Blight Fight Takes Root Near Carnes Elementary

By Patrick Lantrip

Some of Mary Baker’s friends like to joke that she will eventually reclaim the whole city of Memphis, but just one lot at a time. “I say, what’s wrong with that?” Baker replied.

Mary Baker and James Alsobrook are two of the main forces behind the restoration of blighted properties near Carnes Elementary School.

(Daily News/Patrick Lantrip)

Her latest blight-busting efforts center on a seemingly forgotten neighborhood near Carnes Elementary School. Baker, who works for Neighborhood Preservation Inc., has already reclaimed one vacant property and transformed it into Carnes Garden – now she has her sights set on a second lot down the street which will be called Carnes Garden East.

“We’re going to take a piece of property that has been abandoned and misused and we’re going to turn it into something beautiful and something great for the neighborhood,” Baker said. “The whole idea is to make this into a walkway for the school children, the neighborhood, the business people and everyone else who wants to come through this way.”

Baker’s plans for Carnes Garden East include creating a walking path through the heavily wooded, abandoned property and connecting it to a railroad corridor that runs between Ayers and Decatur streets.

“It’s a wonderful treed corridor, like the greenlines that they have converted to wonderful walkways,” Baker said. “We got our own little greenline here, but unfortunately people have come and dumped stuff.”

Baker has a major, much-needed cleanup effort under way as a part of the MLK Day of Service on Monday, Jan. 16, at Carnes East from 10 a.m. to 1 p.m. to clear the path for the walking trail.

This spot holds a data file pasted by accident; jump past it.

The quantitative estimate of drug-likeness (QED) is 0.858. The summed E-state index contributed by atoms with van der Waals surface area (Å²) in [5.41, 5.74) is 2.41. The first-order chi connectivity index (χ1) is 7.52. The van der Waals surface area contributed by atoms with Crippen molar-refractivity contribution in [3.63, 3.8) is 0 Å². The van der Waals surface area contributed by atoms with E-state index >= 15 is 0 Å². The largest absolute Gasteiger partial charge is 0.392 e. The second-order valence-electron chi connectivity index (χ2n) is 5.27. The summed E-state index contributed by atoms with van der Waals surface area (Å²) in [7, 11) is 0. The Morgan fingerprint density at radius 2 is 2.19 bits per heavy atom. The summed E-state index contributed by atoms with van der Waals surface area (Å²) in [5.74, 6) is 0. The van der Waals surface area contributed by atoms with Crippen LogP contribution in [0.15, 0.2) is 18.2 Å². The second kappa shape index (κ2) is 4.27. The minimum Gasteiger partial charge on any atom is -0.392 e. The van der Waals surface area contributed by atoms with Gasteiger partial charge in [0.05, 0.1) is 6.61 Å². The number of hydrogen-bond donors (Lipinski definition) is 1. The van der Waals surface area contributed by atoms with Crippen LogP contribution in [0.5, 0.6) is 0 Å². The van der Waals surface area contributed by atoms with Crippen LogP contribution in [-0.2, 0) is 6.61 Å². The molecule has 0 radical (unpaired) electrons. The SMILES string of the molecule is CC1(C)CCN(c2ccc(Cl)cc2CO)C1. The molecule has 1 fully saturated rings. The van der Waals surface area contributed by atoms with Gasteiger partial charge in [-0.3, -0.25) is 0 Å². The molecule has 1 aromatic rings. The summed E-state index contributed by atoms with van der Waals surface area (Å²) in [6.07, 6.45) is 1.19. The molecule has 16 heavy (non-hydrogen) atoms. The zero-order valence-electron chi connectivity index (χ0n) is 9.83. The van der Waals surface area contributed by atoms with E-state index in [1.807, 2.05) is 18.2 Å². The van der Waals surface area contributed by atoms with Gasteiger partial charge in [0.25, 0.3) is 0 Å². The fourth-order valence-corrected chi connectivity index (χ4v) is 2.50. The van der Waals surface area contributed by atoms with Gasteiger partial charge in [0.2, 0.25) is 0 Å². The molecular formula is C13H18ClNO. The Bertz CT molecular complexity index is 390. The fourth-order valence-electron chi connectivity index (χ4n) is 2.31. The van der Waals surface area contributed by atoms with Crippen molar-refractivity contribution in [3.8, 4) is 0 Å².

“I hope we can get a lot of people to come out and help us keep going,” she said. “We got a good start, we just need volunteers to help us keep going.”

She hopes the renovations will mirror the success of the original Carnes Garden, which now in its third year has become an integral part the neighborhood.

“Anytime you put in something new, people are going to be skeptical,” said head gardener James Alsobrook. “But once you clean the area up, then you start meeting the people in the neighborhood.”

Alsobrook has lived next door to Carnes Garden with his brother Al, who builds handmade doghouses for a living, for about 15 years.

Projects like these and the volunteers they bring are vital to this neighborhood in particular, because most of the properties need improvement because they are abandoned or owed by older people who may not be able to physically help with the cleanup efforts, Alsobrook said.

In addition to the fresh vegetables and herbs Alsobrook tends to in the Carnes Garden, he also maintains an “edge of the woods” garden that mimics natural refuge for local flora and fauna, like the eastern tiger swallowtail butterfly, which frequents the garden in the summer.

Baker hopes to create a larger edge of the woods garden for the walking trail at Carnes East, because the natural wooded area is a great educational resource for neighborhood children who might not get the opportunity to enjoy places like the Lichterman Nature Center.

Next on the agenda is a third abandoned lot further to the east. Even though this lot is strewn with a Sisyphean amount old bricks and giant slabs of concrete, Baker is undaunted.

“We’re like Frank Lloyd Wright,” Baker said. “We like to use as much of the materials that are already on the site as we can.”